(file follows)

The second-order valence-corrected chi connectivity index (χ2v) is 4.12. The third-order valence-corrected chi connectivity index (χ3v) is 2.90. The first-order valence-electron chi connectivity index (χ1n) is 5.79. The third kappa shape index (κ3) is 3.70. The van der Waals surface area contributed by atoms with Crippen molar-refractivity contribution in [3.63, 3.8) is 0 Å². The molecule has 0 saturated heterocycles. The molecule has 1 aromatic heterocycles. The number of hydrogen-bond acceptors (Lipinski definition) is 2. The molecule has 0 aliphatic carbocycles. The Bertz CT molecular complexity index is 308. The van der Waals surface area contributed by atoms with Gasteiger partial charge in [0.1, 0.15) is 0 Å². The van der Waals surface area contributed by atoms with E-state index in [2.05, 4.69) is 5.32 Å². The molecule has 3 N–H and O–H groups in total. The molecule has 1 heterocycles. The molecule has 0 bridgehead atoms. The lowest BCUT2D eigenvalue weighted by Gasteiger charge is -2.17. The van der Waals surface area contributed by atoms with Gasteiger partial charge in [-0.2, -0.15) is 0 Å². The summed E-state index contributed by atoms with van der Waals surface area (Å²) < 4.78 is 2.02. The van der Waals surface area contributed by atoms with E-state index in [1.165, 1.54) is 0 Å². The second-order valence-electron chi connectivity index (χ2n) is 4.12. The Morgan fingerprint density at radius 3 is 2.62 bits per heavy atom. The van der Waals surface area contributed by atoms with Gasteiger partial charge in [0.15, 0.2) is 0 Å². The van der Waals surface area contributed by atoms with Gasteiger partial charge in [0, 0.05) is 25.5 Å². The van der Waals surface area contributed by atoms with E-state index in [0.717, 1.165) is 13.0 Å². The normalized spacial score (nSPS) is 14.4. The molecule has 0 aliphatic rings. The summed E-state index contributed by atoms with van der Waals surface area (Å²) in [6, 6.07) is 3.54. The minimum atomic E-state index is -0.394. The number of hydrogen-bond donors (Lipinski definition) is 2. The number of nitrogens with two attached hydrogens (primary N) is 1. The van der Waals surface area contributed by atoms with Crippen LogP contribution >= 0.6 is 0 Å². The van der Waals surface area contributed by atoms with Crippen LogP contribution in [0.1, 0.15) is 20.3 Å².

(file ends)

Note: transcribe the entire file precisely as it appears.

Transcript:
The second-order valence-corrected chi connectivity index (χ2v) is 4.12. The third-order valence-corrected chi connectivity index (χ3v) is 2.90. The first-order valence-electron chi connectivity index (χ1n) is 5.79. The third kappa shape index (κ3) is 3.70. The van der Waals surface area contributed by atoms with Crippen molar-refractivity contribution in [3.63, 3.8) is 0 Å². The molecule has 0 saturated heterocycles. The molecule has 1 aromatic heterocycles. The number of hydrogen-bond acceptors (Lipinski definition) is 2. The molecule has 0 aliphatic carbocycles. The Bertz CT molecular complexity index is 308. The van der Waals surface area contributed by atoms with Gasteiger partial charge in [0.1, 0.15) is 0 Å². The van der Waals surface area contributed by atoms with E-state index in [2.05, 4.69) is 5.32 Å². The molecule has 3 N–H and O–H groups in total. The molecule has 1 heterocycles. The molecule has 0 bridgehead atoms. The lowest BCUT2D eigenvalue weighted by Gasteiger charge is -2.17. The van der Waals surface area contributed by atoms with Gasteiger partial charge in [-0.2, -0.15) is 0 Å². The summed E-state index contributed by atoms with van der Waals surface area (Å²) < 4.78 is 2.02. The van der Waals surface area contributed by atoms with E-state index in [1.165, 1.54) is 0 Å². The second-order valence-electron chi connectivity index (χ2n) is 4.12. The Morgan fingerprint density at radius 3 is 2.62 bits per heavy atom. The van der Waals surface area contributed by atoms with Gasteiger partial charge in [0.15, 0.2) is 0 Å². The van der Waals surface area contributed by atoms with Gasteiger partial charge in [0, 0.05) is 25.5 Å². The van der Waals surface area contributed by atoms with E-state index in [0.717, 1.165) is 13.0 Å². The normalized spacial score (nSPS) is 14.4. The molecule has 0 aliphatic rings. The summed E-state index contributed by atoms with van der Waals surface area (Å²) in [6, 6.07) is 3.54. The minimum atomic E-state index is -0.394. The number of hydrogen-bond donors (Lipinski definition) is 2. The number of nitrogens with two attached hydrogens (primary N) is 1. The van der Waals surface area contributed by atoms with Crippen LogP contribution >= 0.6 is 0 Å². The van der Waals surface area contributed by atoms with Crippen LogP contribution in [0.1, 0.15) is 20.3 Å².